A user can write alphanumeric characters in OCR spaces (e.g., FIG. 9), which can be read by a scanner and recognized by a software application. A machine can digitally print or type (machine written) alphanumeric characters in ICR spaces, which can be read by a scanner. OCR and ICR marks do not have to be in boxes as in FIG. 9. The area for OCR and ICR marks may be defined by the form definition, which may be stored in the scanner memory. However, the accuracy of OCR and ICR recognition is greatly increased when using the designated boxes (e.g., FIG. 9) because the boxes identify the exact point to write (for OCR) or print (for ICR), which the scanner has been defined to read.

FIG. 7B shows a back side of a scannable form 712 with a plurality of response control marks 720, response receiving rows 722, and zones 724A, 724B for a bar code, optical character recognition (OCR) spaces and/or intelligence character recognition (ICR) spaces. The back side in FIG. 7B may be the back side of the form 700 in FIG. 7A or another form.

FIG. 7C shows a front side of a scannable form 730 with a plurality of response control marks 732, response receiving rows 734, and zones 736A, 736B, 736C for a bar code, optical character recognition (OCR) spaces and/or intelligence character recognition (ICR) spaces. Zone 736A replaces the numeric value box 704 in FIG. 7A.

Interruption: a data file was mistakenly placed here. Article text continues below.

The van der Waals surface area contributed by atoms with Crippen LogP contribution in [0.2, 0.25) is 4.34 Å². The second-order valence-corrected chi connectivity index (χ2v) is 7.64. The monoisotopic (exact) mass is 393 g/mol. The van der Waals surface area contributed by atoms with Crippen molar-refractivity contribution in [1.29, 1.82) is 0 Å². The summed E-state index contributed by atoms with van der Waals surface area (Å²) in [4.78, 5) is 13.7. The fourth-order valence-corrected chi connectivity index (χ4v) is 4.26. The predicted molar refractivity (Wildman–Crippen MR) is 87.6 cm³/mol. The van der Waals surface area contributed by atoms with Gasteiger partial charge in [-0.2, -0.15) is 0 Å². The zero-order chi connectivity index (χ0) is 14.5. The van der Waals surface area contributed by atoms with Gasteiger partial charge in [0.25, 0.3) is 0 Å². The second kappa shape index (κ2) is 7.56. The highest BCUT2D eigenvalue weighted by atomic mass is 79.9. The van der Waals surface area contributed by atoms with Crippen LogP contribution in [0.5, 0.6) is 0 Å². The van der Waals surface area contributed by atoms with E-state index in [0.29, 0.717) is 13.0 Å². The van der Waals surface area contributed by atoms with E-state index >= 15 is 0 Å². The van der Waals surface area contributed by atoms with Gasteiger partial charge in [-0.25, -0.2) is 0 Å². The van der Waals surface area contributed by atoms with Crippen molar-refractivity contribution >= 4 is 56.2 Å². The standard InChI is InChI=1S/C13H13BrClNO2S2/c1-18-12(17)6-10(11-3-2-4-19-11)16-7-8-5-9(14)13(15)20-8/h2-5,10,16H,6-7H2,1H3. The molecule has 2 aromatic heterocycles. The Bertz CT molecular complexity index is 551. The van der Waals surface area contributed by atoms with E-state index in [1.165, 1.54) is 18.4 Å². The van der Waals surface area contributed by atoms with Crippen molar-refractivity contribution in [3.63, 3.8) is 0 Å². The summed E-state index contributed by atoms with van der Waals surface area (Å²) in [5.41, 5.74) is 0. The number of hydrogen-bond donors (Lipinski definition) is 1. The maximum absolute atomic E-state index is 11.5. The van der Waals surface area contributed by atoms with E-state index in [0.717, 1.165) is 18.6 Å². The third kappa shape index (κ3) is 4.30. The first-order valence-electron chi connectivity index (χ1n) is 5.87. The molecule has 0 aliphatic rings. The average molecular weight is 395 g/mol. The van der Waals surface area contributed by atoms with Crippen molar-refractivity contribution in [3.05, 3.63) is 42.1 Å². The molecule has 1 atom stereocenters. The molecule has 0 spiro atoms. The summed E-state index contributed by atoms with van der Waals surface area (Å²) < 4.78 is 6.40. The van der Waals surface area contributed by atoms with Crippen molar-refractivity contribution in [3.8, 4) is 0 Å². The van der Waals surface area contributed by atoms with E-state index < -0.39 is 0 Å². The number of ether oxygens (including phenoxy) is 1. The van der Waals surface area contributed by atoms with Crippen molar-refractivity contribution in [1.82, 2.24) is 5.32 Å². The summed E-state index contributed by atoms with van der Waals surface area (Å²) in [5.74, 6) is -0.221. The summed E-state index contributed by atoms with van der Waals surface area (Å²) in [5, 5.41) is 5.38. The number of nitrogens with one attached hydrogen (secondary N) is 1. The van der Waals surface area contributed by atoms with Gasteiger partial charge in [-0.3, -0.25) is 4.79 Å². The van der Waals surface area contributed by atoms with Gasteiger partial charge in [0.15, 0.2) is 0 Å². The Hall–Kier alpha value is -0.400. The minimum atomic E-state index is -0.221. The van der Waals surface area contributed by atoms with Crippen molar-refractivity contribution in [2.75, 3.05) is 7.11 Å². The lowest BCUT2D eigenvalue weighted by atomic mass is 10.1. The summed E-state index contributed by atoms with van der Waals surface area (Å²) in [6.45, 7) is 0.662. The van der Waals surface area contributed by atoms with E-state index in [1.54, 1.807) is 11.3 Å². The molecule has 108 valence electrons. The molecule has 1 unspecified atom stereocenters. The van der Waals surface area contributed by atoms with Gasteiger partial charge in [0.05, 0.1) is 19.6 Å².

FIG. 8A shows a front side of a scannable form 800 with a numeric value block 704, a plurality of response control marks 706, response receiving rows 708, an instruction box 804, user information fields 806, a test scoring record 808 and a bar code 802. FIG. 8A illustrates an example of where a bar code 802 may be in the zones 702A, 702B in FIG. 7A without interfering with handwritten marks in the rows of response receiving spaces 708 and provide a sufficient margin of error. The bar code 802 may be a Uniform Product Code (UPC).

FIG. 8B shows a back side of a scannable form 820 with a plurality of response control marks 720, response receiving rows 722, a name field 822 and a bar code 824. The back side in FIG. 8B may be the back side of the form 800 in FIG. 8A or another form.